Nikon AF-S DX Nikkor 18-55mm 1:3.5-5.6 G VR II Lens (f/3.5-5.6)
This is an inexpensive, DX/APS-C (cropped-sensor) lens in the popular 18-55mm compact zoom range. It's 8 years old and usually sold as a kit-lens with Nikon's entry level DSLR's like the D3300, or it could have been bought for $250 USD. It replaced the Nikkor AF-S DX 18-55mm f/3.5-5.6 G VR lens and is both lighter and smaller but, according to Nikon, a hair better optically. The filter threads don't rotate on this newer model. Its maximum reproduction ratio of 0.3× is rather decent for a kit lens. It takes the HB-69 hood.
Autofocus is done by the AF-S motor which is mostly silent. It seems to focus very slowly because it does. There is no improvement here over the previous version. The auto/manual focus button is either autofocus or manual focus. There is no manual focus override via a simple turning of the manual focus collar. The little A/M switch has to be set to manual first. Manual focusing is very difficult because the throw is so short. The lens can be damaged if trying to manually focus with the focus switch set auto.
The Vibration Reduction (VR) is a nice added function making this inexpensive, slow lens into a decent hand-held performer, allowing one to get sharper shots at lower shutter speeds. Handheld shots at a tenth of a second are possible. The VR is no where as good as Nikon's high-end lenses.
Optically, this lens is quite good. Sharpness is every bit as good as the previous model: the Nikkor AF-S DX 18-55mm f/3.5-5.6 G VR. It is sharp throughout its zoom range. Diffraction has begun by f/8. Barrel distortion (1%) is obvious on the short end. With 0.5% barrel distortion at 24mm, it is gone by 35mm. Vignetting is minimal thanks to the smaller DX format.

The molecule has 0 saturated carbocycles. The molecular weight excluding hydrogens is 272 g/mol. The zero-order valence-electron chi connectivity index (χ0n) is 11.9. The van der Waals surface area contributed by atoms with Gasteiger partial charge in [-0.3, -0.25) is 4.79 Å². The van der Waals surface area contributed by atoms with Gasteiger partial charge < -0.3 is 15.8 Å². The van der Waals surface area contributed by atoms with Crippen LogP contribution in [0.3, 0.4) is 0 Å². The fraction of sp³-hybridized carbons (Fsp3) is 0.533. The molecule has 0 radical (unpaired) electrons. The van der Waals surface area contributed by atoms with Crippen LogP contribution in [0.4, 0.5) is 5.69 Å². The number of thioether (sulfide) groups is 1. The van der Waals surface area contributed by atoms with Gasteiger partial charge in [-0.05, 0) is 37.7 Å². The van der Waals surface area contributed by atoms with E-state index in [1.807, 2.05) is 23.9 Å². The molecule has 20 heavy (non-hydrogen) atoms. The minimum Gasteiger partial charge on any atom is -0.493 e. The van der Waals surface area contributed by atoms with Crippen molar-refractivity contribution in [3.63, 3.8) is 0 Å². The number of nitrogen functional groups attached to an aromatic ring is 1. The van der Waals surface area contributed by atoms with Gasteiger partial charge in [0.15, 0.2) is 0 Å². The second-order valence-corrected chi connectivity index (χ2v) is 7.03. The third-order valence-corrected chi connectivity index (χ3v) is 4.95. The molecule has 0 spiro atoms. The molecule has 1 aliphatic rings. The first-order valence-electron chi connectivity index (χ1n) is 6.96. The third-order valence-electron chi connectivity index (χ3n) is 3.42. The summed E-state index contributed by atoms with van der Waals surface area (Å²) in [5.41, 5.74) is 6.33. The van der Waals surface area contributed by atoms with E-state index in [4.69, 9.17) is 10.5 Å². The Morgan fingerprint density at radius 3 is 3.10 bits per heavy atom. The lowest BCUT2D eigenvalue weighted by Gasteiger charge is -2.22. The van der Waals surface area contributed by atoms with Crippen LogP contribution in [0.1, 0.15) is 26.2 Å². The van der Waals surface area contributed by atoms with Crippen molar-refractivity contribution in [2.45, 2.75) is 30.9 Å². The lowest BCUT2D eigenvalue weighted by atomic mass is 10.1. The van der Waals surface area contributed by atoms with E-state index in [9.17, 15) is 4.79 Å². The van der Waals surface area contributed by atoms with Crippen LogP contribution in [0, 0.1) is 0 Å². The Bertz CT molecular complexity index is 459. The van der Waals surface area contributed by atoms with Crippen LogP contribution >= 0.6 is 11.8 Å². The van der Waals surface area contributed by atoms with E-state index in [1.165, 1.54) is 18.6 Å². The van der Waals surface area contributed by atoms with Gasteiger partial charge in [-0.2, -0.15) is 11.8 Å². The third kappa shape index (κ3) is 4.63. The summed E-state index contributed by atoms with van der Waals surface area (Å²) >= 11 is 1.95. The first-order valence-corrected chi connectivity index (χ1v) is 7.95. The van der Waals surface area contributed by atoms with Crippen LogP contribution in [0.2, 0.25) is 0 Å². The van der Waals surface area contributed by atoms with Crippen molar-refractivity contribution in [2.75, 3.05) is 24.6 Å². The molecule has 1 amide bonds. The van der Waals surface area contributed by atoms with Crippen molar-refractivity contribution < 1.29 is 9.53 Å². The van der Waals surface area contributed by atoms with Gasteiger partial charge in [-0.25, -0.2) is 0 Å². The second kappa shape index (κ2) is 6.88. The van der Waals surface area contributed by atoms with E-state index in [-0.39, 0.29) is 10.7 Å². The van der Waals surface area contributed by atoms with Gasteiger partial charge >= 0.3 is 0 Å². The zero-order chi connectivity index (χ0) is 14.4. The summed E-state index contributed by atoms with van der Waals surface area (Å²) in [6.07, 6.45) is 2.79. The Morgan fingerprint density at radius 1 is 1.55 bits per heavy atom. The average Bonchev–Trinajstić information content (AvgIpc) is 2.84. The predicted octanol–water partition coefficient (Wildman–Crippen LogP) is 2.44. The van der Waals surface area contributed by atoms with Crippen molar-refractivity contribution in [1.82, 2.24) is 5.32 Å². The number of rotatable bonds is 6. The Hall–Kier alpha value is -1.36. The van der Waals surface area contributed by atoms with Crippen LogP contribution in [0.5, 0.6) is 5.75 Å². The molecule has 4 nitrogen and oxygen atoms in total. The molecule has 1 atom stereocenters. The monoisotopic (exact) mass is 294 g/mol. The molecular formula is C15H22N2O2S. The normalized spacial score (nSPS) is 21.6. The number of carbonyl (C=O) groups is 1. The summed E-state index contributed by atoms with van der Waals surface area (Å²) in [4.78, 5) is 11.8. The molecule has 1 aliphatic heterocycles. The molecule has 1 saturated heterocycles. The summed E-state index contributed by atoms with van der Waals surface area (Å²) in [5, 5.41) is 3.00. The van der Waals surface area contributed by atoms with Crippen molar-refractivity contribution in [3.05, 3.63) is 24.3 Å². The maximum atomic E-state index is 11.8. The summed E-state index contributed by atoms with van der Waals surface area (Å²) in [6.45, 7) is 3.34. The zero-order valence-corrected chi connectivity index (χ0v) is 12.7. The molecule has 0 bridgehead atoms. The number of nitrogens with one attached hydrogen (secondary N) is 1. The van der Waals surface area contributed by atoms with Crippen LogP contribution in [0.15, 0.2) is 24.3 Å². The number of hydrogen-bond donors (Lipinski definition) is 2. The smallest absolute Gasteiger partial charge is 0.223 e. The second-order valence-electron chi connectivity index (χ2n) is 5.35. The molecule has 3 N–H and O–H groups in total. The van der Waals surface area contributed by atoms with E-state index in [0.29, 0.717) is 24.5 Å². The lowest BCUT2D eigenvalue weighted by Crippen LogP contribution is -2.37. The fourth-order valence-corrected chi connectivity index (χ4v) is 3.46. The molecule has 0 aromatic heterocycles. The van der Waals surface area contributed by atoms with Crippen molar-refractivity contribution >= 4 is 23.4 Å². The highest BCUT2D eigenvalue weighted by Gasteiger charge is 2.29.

There is a hint of color fringing only on the short end.
The bokeh is just okay. It's particularly busy in the first image below (f=35mm/4.5).
Infrared performance is fantastic which is to be expected of Nikon's modest consumer grade lenses. Infrared images are crystal clear.
Macro performance is excellent for a non-macro lens and is every bit as good as the older Nikkor AF-S DX 18-55mm f/3.5-5.6 G VR lens. It is not as good as the macro-dedicated Nikon Micro Nikkor AF-S DX 40mm f/2.8 but it is good enough for a budding photographer to "explore" with.
This lens is most compact when locked and extends for both 18mm and 55mm. It is made entirely of plastic, including the mount. It feels solid in the hand and there is no zoom creep.
This is a G lens meaning that there is no aperture adjustment ring. But this should not present a problem on all Nikon DX bodies.
Overall, the mechanics of this lens is decent, and it's all in a very compact form factor.
- Focal length: 18-55mm
- Maximum aperture: f/3.5-5.6
- Minimum aperture: f/22-36
- Lens construction: 11 elements in 8 groups (1 aspherical lens element)
- Picture angle: 76°-28°50'
- Closest focusing distance: 0.28m/0.9ft (throughout the entire focal range)
- Maximum reproduction ratio: 1:3.2 (0.31×
- No. of diaphragm blades: 7 (rounded)
- Filter/attachment size: ø52mm
- Diameter × length (extension from lens mount): 59.5mm × 66mm/2.3 × 2.6 in.
- Weight Approximately: 195g/6.9oz.
- Price: $250 USD